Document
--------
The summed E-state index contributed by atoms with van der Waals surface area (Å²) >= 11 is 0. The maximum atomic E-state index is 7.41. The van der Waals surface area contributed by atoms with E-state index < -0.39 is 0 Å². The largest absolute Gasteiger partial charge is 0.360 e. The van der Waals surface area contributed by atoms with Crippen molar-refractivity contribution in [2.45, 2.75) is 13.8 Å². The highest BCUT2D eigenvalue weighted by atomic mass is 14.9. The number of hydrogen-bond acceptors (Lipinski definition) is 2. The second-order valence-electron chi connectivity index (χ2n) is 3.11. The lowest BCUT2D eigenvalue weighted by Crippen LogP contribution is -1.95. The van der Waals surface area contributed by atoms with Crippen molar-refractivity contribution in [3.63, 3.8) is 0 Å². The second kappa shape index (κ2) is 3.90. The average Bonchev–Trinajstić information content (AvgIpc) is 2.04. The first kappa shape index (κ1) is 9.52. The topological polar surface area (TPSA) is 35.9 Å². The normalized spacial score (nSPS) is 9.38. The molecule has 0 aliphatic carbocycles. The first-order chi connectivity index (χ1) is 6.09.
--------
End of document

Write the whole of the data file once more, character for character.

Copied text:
The summed E-state index contributed by atoms with van der Waals surface area (Å²) >= 11 is 0. The maximum atomic E-state index is 7.41. The van der Waals surface area contributed by atoms with E-state index < -0.39 is 0 Å². The largest absolute Gasteiger partial charge is 0.360 e. The van der Waals surface area contributed by atoms with Crippen molar-refractivity contribution in [2.45, 2.75) is 13.8 Å². The highest BCUT2D eigenvalue weighted by atomic mass is 14.9. The number of hydrogen-bond acceptors (Lipinski definition) is 2. The second-order valence-electron chi connectivity index (χ2n) is 3.11. The lowest BCUT2D eigenvalue weighted by Crippen LogP contribution is -1.95. The van der Waals surface area contributed by atoms with Crippen molar-refractivity contribution in [3.63, 3.8) is 0 Å². The second kappa shape index (κ2) is 3.90. The average Bonchev–Trinajstić information content (AvgIpc) is 2.04. The first kappa shape index (κ1) is 9.52. The topological polar surface area (TPSA) is 35.9 Å². The normalized spacial score (nSPS) is 9.38. The molecule has 0 aliphatic carbocycles. The first-order chi connectivity index (χ1) is 6.09.